Plan for supply ships comes up short

Tories’ $2.9-billion budget isn’t enough, DND officials say


David Pugliese

The Ottawa Citizen


Monday, May 19, 2008


The Canadian navy’s $2.9-billion project to replace its aging supply ships has run aground, with defence and industry officials concluding that the vessels can’t be bought with the amount of money the Conservative government is providing.


Defence Department representatives have met with Treasury Board to ask for more money for the Joint Support Ship project, but at this point, it is unclear whether additional funds will be approved.


The JSS project, as it is called, was announced in Halifax in June 2006 by Public Works Minister Michael Fortier and then-defence minister Gordon O’Connor. The new vessels are to replace the aging supply ships, which are considered vital to supporting destroyers and frigates for long periods at sea.


The project is to acquire three new vessels as well as hire a company to conduct in-service support for the ships over a 20-year period.


The Conservatives used the JSS project to start the equipment portion of their Canada First Defence Strategy two years ago, heralding it as a new beginning for the Canadian military. At the time, Mr. O’Connor said the JSS project showed the government was “committed to getting the right equipment for the Canadian Forces, at the right price for Canadians, with the right benefits for Canadian industry.”


The problems with the JSS are the latest to affect the strategy. Last week, it became mired in controversy after Prime Minister Stephen Harper announced further details of the long-term plan, but was later contradicted by government officials on the cost of various equipment programs.


That prompted opposition MPs to accuse the Conservatives of low-balling the cost of new military gear by tens of billions of dollars.


Other opposition MPs said there was no way the government could guarantee funding for various equipment programs would be available that far into the future.


The $2.1 billion set aside for buying three Joint Support Ships is not enough, defence officials confirm. They point out that part of the problem is the new vessels would conduct missions far beyond the scope of re-supplying warships at sea, the role now done by the decades-old Protecteur-class ships.


Besides supplying ships, the JSS will have to carry army vehicles, a command centre and a small hospital, as well as other facilities to support ground troops on shore.


There is no similar type of ship in the world, as most navies use two types of vessels to perform the distinct roles.


Defence officials have heard from industry that the money set aside by the government might be enough for two ships, not three. A minimum of three ships are needed because of the size of the territory covered by the navy and the fact that, at times, one ship could be sidelined for maintenance.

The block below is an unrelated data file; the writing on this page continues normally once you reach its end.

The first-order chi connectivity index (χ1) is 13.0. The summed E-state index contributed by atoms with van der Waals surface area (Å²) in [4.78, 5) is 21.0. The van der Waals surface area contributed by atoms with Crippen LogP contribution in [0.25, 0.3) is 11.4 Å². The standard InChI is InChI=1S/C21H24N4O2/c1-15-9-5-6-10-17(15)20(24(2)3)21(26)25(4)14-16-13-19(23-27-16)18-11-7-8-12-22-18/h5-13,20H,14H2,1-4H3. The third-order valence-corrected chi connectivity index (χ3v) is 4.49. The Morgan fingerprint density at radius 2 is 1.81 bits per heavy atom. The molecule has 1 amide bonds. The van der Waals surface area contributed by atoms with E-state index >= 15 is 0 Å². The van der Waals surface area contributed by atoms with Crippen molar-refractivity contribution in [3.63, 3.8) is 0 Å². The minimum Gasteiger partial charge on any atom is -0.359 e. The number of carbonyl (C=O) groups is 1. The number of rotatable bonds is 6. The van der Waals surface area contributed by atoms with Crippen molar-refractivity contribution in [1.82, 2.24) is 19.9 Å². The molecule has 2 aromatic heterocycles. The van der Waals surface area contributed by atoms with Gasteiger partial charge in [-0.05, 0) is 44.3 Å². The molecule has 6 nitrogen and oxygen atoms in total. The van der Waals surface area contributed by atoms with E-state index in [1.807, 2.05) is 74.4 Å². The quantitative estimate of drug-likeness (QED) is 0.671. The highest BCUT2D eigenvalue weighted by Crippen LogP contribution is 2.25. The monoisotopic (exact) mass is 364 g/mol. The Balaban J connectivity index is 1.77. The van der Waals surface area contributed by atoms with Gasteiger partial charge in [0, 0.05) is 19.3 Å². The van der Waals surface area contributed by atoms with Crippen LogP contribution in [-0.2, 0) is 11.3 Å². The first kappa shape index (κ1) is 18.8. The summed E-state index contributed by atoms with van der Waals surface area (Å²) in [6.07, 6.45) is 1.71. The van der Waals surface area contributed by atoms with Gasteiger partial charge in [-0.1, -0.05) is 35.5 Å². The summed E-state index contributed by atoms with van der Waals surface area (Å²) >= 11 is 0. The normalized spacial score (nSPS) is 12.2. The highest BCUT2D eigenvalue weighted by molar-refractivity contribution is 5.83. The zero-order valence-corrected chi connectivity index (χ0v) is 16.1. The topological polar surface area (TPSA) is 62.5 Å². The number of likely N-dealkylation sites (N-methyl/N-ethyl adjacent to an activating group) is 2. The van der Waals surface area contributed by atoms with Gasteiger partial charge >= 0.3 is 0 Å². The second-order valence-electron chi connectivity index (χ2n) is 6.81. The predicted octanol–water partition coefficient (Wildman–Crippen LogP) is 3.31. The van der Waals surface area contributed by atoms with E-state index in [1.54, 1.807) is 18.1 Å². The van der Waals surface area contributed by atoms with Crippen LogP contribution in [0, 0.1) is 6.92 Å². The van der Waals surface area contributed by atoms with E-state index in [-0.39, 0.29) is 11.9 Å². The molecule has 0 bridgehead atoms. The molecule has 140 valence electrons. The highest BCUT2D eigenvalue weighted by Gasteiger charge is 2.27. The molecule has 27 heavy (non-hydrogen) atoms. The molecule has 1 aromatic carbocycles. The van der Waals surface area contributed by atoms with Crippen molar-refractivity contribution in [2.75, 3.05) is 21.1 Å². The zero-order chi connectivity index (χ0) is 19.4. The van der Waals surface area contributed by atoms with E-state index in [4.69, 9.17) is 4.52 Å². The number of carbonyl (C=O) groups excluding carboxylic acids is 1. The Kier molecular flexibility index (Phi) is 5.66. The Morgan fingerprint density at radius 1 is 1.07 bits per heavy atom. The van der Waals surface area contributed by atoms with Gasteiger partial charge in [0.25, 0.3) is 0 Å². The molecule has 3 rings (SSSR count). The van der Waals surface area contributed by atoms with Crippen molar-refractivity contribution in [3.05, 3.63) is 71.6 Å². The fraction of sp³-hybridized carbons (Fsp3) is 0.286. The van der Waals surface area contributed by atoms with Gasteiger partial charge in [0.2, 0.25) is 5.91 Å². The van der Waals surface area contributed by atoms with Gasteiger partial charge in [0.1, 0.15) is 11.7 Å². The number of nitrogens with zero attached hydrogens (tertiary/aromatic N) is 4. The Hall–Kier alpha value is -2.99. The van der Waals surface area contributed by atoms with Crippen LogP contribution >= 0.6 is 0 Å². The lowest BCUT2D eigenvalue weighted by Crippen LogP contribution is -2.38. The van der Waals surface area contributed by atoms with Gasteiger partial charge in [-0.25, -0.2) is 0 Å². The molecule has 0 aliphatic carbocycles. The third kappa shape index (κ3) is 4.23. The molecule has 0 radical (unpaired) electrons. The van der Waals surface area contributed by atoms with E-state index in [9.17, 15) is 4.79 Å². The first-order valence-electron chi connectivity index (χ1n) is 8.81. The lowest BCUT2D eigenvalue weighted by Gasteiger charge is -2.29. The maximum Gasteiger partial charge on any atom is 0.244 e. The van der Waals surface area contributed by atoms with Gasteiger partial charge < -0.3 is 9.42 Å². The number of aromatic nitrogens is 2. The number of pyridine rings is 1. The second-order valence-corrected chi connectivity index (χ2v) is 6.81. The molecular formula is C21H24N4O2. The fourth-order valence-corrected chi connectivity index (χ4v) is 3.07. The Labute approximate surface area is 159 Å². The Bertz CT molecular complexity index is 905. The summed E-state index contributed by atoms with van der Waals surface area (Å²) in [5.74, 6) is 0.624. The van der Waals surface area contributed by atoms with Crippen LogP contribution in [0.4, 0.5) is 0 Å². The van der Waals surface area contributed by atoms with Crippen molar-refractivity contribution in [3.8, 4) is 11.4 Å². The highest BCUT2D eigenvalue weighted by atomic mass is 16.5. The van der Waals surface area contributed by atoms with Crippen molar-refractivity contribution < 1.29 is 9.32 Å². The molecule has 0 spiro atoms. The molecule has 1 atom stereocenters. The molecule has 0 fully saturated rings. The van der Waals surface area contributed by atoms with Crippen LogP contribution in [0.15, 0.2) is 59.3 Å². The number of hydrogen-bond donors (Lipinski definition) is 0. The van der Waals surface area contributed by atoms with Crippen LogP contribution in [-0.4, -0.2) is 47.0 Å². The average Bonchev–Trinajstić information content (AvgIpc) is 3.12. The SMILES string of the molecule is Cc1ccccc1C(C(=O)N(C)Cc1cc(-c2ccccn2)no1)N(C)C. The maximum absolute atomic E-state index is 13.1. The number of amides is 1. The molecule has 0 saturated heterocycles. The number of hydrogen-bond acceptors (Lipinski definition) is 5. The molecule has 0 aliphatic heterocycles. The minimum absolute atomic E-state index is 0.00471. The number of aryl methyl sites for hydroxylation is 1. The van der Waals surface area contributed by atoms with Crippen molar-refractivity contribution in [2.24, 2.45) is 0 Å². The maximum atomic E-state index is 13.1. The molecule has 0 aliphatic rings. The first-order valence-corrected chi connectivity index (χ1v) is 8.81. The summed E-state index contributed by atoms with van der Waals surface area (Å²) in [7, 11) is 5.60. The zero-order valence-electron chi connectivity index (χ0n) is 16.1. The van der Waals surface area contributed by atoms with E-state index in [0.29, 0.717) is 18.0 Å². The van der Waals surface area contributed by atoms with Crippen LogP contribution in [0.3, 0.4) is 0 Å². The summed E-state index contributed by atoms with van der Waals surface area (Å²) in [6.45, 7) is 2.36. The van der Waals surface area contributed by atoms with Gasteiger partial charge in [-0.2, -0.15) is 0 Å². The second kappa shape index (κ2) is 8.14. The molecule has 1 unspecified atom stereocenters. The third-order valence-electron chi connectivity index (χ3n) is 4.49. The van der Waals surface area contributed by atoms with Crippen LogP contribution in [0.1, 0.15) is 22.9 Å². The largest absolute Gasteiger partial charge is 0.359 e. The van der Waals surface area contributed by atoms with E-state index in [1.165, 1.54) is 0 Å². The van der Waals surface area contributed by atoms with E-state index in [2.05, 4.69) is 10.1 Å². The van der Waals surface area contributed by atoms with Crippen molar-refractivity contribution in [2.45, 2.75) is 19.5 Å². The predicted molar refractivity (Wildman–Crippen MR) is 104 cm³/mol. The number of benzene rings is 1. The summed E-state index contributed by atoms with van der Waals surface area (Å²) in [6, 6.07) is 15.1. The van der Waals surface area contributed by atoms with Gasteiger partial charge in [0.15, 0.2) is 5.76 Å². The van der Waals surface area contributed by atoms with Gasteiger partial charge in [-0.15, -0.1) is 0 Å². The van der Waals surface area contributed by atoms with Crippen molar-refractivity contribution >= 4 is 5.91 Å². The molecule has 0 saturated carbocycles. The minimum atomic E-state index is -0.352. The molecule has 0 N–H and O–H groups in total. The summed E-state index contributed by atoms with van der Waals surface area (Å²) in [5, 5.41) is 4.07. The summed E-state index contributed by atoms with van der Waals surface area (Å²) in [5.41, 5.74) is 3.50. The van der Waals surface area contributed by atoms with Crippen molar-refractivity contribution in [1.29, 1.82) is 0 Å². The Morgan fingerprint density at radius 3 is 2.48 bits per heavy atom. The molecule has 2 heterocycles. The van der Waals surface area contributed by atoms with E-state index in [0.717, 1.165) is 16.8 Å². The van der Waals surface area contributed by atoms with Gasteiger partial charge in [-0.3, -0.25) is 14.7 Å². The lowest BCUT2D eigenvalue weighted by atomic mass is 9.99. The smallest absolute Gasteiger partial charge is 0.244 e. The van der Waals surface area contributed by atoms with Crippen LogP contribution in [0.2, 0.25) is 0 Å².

The Defence Department declined to provide comment and referred questions to Public Works and Government Services Canada. That department, however, also declined to discuss the ongoing problems with the JSS.


“As the procurement process has not been completed yet, it would be inappropriate to comment further,” said Lucie Brosseau, a Public Works spokeswoman.


The first ship is supposed to be delivered sometime in 2012, but it’s unclear at this point whether that schedule will be kept.


Liberal Senator Colin Kenny said too many capabilities are expected from the ships for the budget the government approved. “Having some kind of replenishment capability for the navy is vital, so this is a serious issue,” said Mr. Kenny, chairman of the Senate’s committee on national defence and security.


He said that having just two ships would be unacceptable and unworkable because one vessel is often docked for regular maintenance.


Negotiations between Treasury Board and the Defence Department are expected to continue. Of the $2.9-billion overall project cost, about $800 million will be set aside for long-term maintenance of the vessels.


The new ships will be around 200 metres in length and have a displacement of 28,000 metric tonnes.


Defence chief Gen. Rick Hillier views the ships as key to the future of the Canadian Forces, not just to support the navy in its missions. He has said the JSS would be used to provide support to international operations for the other services as well.


“The ships will provide the vital lifeline of supply and support to other Canadian navy ships as well as to army and air force assets in certain deployed operations,” Gen. Hillier has said.


“A key component of the Canadian Forces transformation, the ships will help build a truly ‘joint’ navy, army and air force capability.”


For the latest military news, see David Pugliese’s Defence Watch blog at


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